US Department of Education Under Fire for Contractors’ Shady Student Loan Practices

Posted by on November 9, 2015 in Economy with 4 Comments

   |  HuffingtonPost

The U.S. Department of Education, under fire for its lackluster oversight of student loan contractors, said Friday it will terminate its relationship with five debt collectors after accusing them of misleading distressed borrowers at “unacceptably high rates.”

The surprise announcement follows years of complaints about allegedly illegal debt-collection practices by Education Department contractors, the department's seeming lack of interest in ensuring that borrowers are treated fairly, and the relative opacity of the entire operation.

The most prominent of the debt collectors, Pioneer Credit Recovery, is owned by Navient Corp., the student loan giant formerly known as Sallie Mae. Pioneer, under investigation by the Consumer Financial Protection Bureau, generated $127 million from the contract over the past two years, according to its annual report to investors on Friday. It has worked for the Education Department since 1997.

With the number of borrowers in default now more than 7 million as federal student debt surpasses $1.1 trillion, the contracts have become among the most lucrative Education Department offerings, generating hundreds of millions of dollars a year for debt collectors tasked with recouping cash from borrowers who have defaulted on their federal student loans. In November 2013, Dwight Vigna, the Education Department official who oversees the program, told the financial industry that debt collectors stood to reap nearly $5.8 billion in commissions over the four-year period ending in 2016.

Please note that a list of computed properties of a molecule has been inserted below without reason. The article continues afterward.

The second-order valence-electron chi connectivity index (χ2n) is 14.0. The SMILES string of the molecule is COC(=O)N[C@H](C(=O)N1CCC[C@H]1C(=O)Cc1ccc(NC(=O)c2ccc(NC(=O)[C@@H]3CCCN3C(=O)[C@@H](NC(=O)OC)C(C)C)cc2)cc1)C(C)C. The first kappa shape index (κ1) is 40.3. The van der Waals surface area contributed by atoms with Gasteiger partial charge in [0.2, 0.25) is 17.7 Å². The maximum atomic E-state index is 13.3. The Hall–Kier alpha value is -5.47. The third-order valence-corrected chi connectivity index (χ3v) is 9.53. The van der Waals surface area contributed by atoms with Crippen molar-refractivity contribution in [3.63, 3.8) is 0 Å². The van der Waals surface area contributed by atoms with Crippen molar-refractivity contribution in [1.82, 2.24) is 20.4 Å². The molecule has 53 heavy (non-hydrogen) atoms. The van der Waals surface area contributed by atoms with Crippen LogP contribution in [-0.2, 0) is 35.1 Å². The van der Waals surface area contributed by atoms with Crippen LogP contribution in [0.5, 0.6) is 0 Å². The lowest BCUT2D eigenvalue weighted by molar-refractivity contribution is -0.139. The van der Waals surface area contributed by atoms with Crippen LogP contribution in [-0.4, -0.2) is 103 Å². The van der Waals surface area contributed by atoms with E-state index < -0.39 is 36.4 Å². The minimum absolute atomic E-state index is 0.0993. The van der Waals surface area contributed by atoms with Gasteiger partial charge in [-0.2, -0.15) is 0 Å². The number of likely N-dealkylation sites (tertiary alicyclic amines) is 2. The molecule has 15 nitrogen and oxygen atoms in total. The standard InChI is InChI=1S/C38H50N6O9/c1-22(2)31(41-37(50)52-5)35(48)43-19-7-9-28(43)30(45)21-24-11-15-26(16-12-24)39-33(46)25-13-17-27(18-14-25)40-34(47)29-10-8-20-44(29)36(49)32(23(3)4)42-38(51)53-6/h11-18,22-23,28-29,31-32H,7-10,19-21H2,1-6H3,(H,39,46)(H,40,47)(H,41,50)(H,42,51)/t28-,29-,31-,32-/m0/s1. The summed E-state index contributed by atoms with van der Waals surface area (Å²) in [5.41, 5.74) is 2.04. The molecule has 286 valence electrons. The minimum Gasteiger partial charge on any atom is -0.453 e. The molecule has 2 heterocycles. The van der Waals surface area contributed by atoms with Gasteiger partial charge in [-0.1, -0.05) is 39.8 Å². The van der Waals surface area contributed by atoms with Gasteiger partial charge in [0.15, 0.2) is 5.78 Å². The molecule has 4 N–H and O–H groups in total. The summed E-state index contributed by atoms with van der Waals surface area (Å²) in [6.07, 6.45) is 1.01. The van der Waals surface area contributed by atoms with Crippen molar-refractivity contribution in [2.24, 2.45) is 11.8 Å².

But the department's debt collection program has also become a headache for Education Secretary Arne Duncan, as plaintiffs' lawyers, state and federal regulators and borrower advocates have demanded changes after discovering evidence that borrowers in distress were given false information or otherwise mistreated when they tried to make good on their debts.

The Education Department said Friday that its decision was prompted by what it described as “high incidences of materially inaccurate representations” to borrowers that it discovered in reviews spanning several months. The five debt collectors, according to the department, misled borrowers about their options to get out of default, the resulting benefits to their credit reports and collection fees. Misleading borrowers about their defaulted debts may violate federal fair debt collection laws.

“Every company that works for the department must keep consumers’ best interests at the heart of their business practices by giving borrowers clear and accurate guidance,” said Education Undersecretary Ted Mitchell. “It is our responsibility — and our commitment — to uphold the highest standards of service for America’s student borrowers and consumers.”

The admission that some of its contractors likely violated borrowers' rights under fair debt collection laws will likely lead to increased scrutiny of the department's debt collectors, oversight of them, and how borrowers may have been harmed.

The Education Department didn't respond to queries beyond an emailed news release.

The Treasury Department is among federal agencies that have been concerned by the Education Department's debt collection program. The Huffington Post reported in November that the Treasury would soon take some student borrowers' accounts away from the Education Department's contracted debt collectors and give them to federal workers in a pilot program that may cut out student loan middlemen…

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4 Reader Comments

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  1.' Ronnie Joe Sullivan Jr. says:

    Summer Sullivan

  2.' Sara Tucker-Graham says:

    Appears that “corruption” is the name of the game the government plays…….js.

  3.' Liam Havard says:

    Education is a business…in this country.

  4.' LaMitria Johnson says:

    Seemingly its a way to cover up what should have already been tooken seriously; just as they are making it a priority to harass about the funds being in default along with threats and the recovery plan. Just thinking if its a business why arent the funds used to help in the refinancing portion of credit?

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